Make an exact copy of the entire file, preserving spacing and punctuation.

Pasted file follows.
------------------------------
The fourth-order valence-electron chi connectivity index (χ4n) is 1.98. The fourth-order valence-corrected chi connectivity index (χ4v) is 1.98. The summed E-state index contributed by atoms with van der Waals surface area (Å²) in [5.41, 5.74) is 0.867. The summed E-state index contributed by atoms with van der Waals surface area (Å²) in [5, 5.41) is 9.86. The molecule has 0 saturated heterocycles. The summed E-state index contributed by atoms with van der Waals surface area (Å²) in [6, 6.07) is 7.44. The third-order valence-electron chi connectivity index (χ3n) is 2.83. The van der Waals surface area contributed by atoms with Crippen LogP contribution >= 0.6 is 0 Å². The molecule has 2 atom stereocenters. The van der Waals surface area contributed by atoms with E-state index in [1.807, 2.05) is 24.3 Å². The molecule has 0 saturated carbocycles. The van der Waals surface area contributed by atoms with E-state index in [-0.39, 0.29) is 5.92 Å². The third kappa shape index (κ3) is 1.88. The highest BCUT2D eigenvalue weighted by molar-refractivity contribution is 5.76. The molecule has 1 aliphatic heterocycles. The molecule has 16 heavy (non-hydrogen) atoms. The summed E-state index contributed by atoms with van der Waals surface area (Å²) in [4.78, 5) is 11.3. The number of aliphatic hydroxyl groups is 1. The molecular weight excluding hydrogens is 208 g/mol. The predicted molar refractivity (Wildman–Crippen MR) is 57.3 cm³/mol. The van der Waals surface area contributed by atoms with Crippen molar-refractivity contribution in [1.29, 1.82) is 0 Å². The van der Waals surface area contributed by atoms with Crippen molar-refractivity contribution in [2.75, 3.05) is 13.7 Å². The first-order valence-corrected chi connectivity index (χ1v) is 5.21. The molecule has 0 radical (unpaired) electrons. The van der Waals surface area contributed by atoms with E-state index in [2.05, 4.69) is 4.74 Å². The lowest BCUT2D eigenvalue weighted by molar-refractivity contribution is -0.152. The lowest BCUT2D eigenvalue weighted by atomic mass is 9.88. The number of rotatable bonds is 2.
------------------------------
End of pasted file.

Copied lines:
The fourth-order valence-electron chi connectivity index (χ4n) is 1.98. The fourth-order valence-corrected chi connectivity index (χ4v) is 1.98. The summed E-state index contributed by atoms with van der Waals surface area (Å²) in [5.41, 5.74) is 0.867. The summed E-state index contributed by atoms with van der Waals surface area (Å²) in [5, 5.41) is 9.86. The molecule has 0 saturated heterocycles. The summed E-state index contributed by atoms with van der Waals surface area (Å²) in [6, 6.07) is 7.44. The third-order valence-electron chi connectivity index (χ3n) is 2.83. The van der Waals surface area contributed by atoms with Crippen LogP contribution >= 0.6 is 0 Å². The molecule has 2 atom stereocenters. The van der Waals surface area contributed by atoms with E-state index in [1.807, 2.05) is 24.3 Å². The molecule has 0 saturated carbocycles. The van der Waals surface area contributed by atoms with E-state index in [-0.39, 0.29) is 5.92 Å². The third kappa shape index (κ3) is 1.88. The highest BCUT2D eigenvalue weighted by molar-refractivity contribution is 5.76. The molecule has 1 aliphatic heterocycles. The molecule has 16 heavy (non-hydrogen) atoms. The summed E-state index contributed by atoms with van der Waals surface area (Å²) in [4.78, 5) is 11.3. The number of aliphatic hydroxyl groups is 1. The molecular weight excluding hydrogens is 208 g/mol. The predicted molar refractivity (Wildman–Crippen MR) is 57.3 cm³/mol. The van der Waals surface area contributed by atoms with Crippen molar-refractivity contribution in [1.29, 1.82) is 0 Å². The van der Waals surface area contributed by atoms with Crippen molar-refractivity contribution in [2.75, 3.05) is 13.7 Å². The first-order valence-corrected chi connectivity index (χ1v) is 5.21. The molecule has 0 radical (unpaired) electrons. The van der Waals surface area contributed by atoms with E-state index in [2.05, 4.69) is 4.74 Å². The lowest BCUT2D eigenvalue weighted by molar-refractivity contribution is -0.152. The lowest BCUT2D eigenvalue weighted by atomic mass is 9.88. The number of rotatable bonds is 2.